Bacevich begins with a brief historical recap of the US’s rise and expansion across the continent. He resists the urge to see current policy as the betrayal of a mythical golden age in US history, in which Washington’s motives were benign and its aspirations humble, instead detailing the interest-driven process by which the US expropriated its natives and rose to the status of world power. At the same time, however, this often-ruthless expansionism correlated with increasing abundance and the extension of democratic freedoms among US citizens.
A critical part of Bacevich’s argument is that this correlation between expansion, abundance and freedom is no longer operative. Against those who would take the US’s expansionist past as a vindication of its present ambitions Robert Kagan’s "Dangerous Nation" seems to be an implicit target he claims that the correlation broke down in the Vietnam era; now expansionism "squanders American wealth and power, while putting freedom at risk."
This situation, Bacevich argues, is rooted in three interlocking crises one socioeconomic, one political, and one military. His account of the first, which he calls "the crisis of profligacy", constitutes his most radical challenge to the mainstream US political consensus, and forms the analytical heart of the book.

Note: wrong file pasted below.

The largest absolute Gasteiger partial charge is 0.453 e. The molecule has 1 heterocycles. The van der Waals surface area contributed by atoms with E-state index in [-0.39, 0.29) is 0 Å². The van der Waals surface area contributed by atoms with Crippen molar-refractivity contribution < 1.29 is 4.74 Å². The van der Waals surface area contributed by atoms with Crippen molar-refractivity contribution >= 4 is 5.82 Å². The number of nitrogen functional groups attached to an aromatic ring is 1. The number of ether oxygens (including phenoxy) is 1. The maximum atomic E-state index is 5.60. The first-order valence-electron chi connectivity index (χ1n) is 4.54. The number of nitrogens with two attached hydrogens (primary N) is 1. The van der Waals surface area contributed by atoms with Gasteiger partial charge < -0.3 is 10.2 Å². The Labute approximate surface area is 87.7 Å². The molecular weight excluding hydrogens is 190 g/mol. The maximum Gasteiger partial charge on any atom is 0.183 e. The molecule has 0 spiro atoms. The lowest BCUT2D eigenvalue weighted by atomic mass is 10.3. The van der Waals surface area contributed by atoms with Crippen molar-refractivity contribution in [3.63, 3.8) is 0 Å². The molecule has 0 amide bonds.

The problems of US foreign policy, he claims, are at root a manifestation of the problems of US identity of a notion of freedom defined as ever-increasing consumption and the unlimited satisfaction of desires. This "empire of consumption" both necessitates and undermines an imperial foreign policy.
It necessitates this foreign policy, because the insatiable need for resources requires effective control of the areas that produce them. Hence the Carter Doctrine, which takes US dependence on oil as the basis for a policy of intervention in the Middle East.